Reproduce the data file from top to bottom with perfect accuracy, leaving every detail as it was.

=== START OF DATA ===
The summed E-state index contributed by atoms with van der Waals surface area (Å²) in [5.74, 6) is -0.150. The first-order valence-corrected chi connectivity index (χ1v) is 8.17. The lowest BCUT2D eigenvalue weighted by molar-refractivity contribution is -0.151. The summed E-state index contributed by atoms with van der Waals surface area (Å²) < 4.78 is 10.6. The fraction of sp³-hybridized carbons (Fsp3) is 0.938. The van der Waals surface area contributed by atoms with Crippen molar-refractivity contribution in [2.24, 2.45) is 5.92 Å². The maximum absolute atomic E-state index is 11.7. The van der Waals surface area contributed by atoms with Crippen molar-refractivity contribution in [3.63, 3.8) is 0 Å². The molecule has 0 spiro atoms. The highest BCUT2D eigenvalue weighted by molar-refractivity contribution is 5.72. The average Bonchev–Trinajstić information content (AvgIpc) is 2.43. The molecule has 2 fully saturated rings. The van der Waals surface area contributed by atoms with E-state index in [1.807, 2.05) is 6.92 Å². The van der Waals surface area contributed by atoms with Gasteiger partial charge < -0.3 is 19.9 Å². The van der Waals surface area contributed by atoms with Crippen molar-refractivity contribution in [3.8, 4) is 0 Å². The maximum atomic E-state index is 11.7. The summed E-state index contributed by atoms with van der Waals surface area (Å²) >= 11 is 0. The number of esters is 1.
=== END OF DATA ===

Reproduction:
The summed E-state index contributed by atoms with van der Waals surface area (Å²) in [5.74, 6) is -0.150. The first-order valence-corrected chi connectivity index (χ1v) is 8.17. The lowest BCUT2D eigenvalue weighted by molar-refractivity contribution is -0.151. The summed E-state index contributed by atoms with van der Waals surface area (Å²) < 4.78 is 10.6. The fraction of sp³-hybridized carbons (Fsp3) is 0.938. The van der Waals surface area contributed by atoms with Crippen molar-refractivity contribution in [2.24, 2.45) is 5.92 Å². The maximum absolute atomic E-state index is 11.7. The van der Waals surface area contributed by atoms with Crippen molar-refractivity contribution in [3.63, 3.8) is 0 Å². The molecule has 0 spiro atoms. The highest BCUT2D eigenvalue weighted by molar-refractivity contribution is 5.72. The average Bonchev–Trinajstić information content (AvgIpc) is 2.43. The molecule has 2 fully saturated rings. The van der Waals surface area contributed by atoms with E-state index in [1.807, 2.05) is 6.92 Å². The van der Waals surface area contributed by atoms with Gasteiger partial charge < -0.3 is 19.9 Å². The van der Waals surface area contributed by atoms with Crippen molar-refractivity contribution in [3.8, 4) is 0 Å². The maximum atomic E-state index is 11.7. The summed E-state index contributed by atoms with van der Waals surface area (Å²) >= 11 is 0. The number of esters is 1.